My love for theater started when I first got involved in high school plays and children's theatre in London, Ontario, which led me—much to my mother’s chagrin—to study set design, directing, and arts administration at York University in Toronto. But rather than pursuing theater as a career (I did produce and design a wee bit), I became a self-proclaimed theater junkie and life-long supporter. I am not a writer by trade, but I hope to share my views and feelings about this amazing experience we are so lucky to be able to see here in NYC, and in my many trips to London, Enlgand, Chicago, Toronto, Washington, and beyond. Living in London, England from 1985 to 1986, NYC since 1994, and on my numerous theatrical obsessive trips to England, I've seen as much theater as I can possibly afford. I love seeing plays. I love seeing musicals. If I had to choose between a song or a dance, I'd always pick the song. Dance—especially ballet—is pretty and all, but it doesn’t excite me as, say, Sondheim lyrics. But that being said, the dancing in West Side Story is incredible! As it seems you all love a good list, here's two. FAVORITE MUSICALS (in no particular order): Sweeney Todd with Patti Lupone and Michael Cerveris in 2005. By far, my most favorite theatrical experience to date. Sunday in the Park with George with Jenna Russell (who made me sob hysterically each and every one of the three times I saw that production in England and here in NYC) in 2008 Spring Awakening with Jonathan Groff and Lea Michele in 2007 Hedwig and the Angry Inch (both off-Boadway in 1998 and on Broadway in 2014, with Neal Patrick Harris, but also with Michael C. Hall and John Cameron Mitchell, my first Hedwig and my last...so far), Next To Normal with Alice Ripley (who I wish I had seen in Side Show) in 2009 FAVORITE PLAYS (that’s more difficult—there have been so many and they are all so different): Angels in American, both on Broadway and off Lettice and Lovage with Dame Maggie Smith and Margaret Tyzack in 1987 Who's Afraid of Virginai Woolf with Tracy Letts and Amy Morton in 2012 Almost everything by Alan Ayckbourn, but especially Woman in Mind with Julia McKenzie in 1986 And to round out the five, maybe Proof with Mary Louise Parker in 2000. But ask me on a different day, and I might give you a different list. These are only ten theatre moments that I will remember for years to come, until I don’t have a memory anymore. There are many more that I didn't or couldn't remember, and I hope a tremendous number more to come. Thanks for reading. And remember: read, like, share, retweet, enjoy. For more go to frontmezzjunkies.com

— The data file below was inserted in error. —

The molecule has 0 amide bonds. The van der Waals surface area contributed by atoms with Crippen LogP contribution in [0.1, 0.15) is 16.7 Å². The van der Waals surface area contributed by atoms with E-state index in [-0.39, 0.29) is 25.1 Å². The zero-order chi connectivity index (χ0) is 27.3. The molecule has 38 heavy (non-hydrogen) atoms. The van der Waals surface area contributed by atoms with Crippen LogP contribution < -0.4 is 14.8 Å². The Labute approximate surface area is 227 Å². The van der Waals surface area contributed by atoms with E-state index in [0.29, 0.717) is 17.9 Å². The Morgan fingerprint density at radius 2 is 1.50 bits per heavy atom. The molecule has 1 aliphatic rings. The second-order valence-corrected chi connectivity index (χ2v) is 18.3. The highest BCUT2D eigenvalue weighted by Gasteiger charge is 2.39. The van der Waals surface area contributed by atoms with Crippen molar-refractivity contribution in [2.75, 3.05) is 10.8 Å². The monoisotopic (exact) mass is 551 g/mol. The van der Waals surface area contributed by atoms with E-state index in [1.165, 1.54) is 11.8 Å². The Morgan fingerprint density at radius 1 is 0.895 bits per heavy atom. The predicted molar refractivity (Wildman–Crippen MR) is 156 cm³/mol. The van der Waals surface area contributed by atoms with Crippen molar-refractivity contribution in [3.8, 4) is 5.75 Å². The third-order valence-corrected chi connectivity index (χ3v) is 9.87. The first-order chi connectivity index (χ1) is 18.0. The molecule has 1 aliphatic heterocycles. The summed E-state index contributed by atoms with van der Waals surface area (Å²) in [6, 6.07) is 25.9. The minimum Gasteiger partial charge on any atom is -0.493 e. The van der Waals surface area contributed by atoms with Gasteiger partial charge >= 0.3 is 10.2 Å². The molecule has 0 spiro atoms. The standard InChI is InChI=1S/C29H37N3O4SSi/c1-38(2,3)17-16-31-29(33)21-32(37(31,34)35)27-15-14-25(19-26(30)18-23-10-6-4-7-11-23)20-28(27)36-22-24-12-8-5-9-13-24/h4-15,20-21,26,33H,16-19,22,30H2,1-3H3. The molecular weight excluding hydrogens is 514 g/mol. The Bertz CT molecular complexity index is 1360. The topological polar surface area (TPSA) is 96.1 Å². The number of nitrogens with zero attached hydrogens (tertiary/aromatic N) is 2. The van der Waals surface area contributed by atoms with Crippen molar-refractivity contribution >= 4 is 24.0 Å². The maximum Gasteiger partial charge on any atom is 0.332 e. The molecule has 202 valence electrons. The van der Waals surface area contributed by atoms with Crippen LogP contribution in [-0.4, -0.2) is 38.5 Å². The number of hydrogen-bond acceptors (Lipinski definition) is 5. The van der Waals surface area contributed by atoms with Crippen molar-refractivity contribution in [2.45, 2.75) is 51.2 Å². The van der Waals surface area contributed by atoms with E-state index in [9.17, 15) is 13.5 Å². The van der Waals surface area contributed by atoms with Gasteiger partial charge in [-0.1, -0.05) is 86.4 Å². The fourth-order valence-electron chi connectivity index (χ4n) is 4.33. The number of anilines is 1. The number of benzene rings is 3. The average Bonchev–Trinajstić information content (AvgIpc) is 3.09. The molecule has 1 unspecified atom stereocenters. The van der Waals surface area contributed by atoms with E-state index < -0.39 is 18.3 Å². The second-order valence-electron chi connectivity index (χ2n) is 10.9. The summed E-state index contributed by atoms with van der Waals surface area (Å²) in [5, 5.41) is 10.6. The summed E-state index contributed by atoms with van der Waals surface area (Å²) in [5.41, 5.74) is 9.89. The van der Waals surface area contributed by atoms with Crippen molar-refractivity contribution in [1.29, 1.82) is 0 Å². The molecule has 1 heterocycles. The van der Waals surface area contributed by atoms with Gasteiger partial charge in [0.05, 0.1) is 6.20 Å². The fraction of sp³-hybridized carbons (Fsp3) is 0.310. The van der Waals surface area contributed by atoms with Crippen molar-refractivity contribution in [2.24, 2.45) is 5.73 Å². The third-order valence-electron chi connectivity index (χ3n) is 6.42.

Broadway

The Glorious Corner

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G.H. Harding

KNIVES OUT AGAIN — (Via Deadline) The next installment in the Knives Out series has its title. Writer/director Rian Johnson announced on social media this morning that the film will be called Wake Up Dead Man. It was also confirmed that the film would come out sometime in 2025 and that production would be under way soon with Daniel Craig returning to star.

Johnson returns as the writer and director of the series and will also produce the pic with his partner Ram Bergman. Plot details are unknown and as of now Craig is the only talent involved.

The most recent pic, Glass Onion, bowed in 2022 with Craig returning as world famous detective Benoit Blanc. The film premiered on Netflix after the streamer made a record setting $450 million deal for the two sequels with this being the third in the series.

SHORT TAKES — The trailer for Beverley Hills Cop 4 is out. Here it is:

Harold Faltermeyer

The theme for the movie sounds like a cheap re-working of “Alex F” an electronic instrumental track by German musician Harold Faltermeyer …

The Wallows

The Wallows, who I’ve never heard of, kicked off the Today Show Summer Concert series. When interviewed, each of them said they used to watch the show before they went to school. My, I wonder how that made the hosts feel? Even Carson Daly, who’s no kid either, must have batted an eye. Interesting band. Nothing special I saw, but good luck to them …

David Krumholtz

SIGHTING: David (Numbers) Krumholtz at the Factory Bar Friday for Trivia Night … (Via Theatermania) Grammy

Stephanie Mills

Award winner Stephanie Mills will return to Broadway to play Hermes in the Tony Award-winning musical Hadestown. Her first performance will be July 2, coinciding with the start dates of Maia Reficco and Yola. Mills takes over from Jon Jon Briones, who plays his final performance June 30. Mills originated the role of Dorothy in the first Broadway production of The Wiz in 1975. Her last appearance on Broadway was for a special concert in 1989 … The Washington Post will go full AI. Check out this story: https://futurism.com/washington-post-pivot-ai

Tracker

… A short Memorial Day-vacay in East Hampton was great. Checked out Sakura and was introduced to CBS’ Tracker with Justin Hartley. Smartly done and directed by Ken Olin from Thirtysomething. Impressed for sure …

Billy Joel

The Long Island Musical Hall of Fame abruptly canceled their June 7 event, honoring Billy Joel at Tilles Center.  Performers at the event were to be Run-DMC; Debbie Gibson; and Felix Cavaliere.  Joel said a family event would prevent him from attending …

RIP producer

Al Ruddy

. He produced The Godfather and Million Dollar Baby. Check out Deadline’s obit: https://deadline.com/2024/05/al-ruddy-dead-godfather-million-dollar-baby-1235942541/

NAMES IN THE NEWS — Marsha Stern; Jane Berk; Randy Jones; James Edstrom; Chuck Scarborough; Bill Adler; Dan Zelinski; Bobby Shaw; Mike Greenly; Mark Bego; Roy Trakin; Crispin Cioe; Steve Walter; Steve Paul; Lou Reed; Foreigner; Bobby Watman; Bobby Orlando; Adriana Kaegi; Thomas Silverman; Seymour Stein; Barry and Marissa Zelman; Dan Zelinski; and ZIGGY!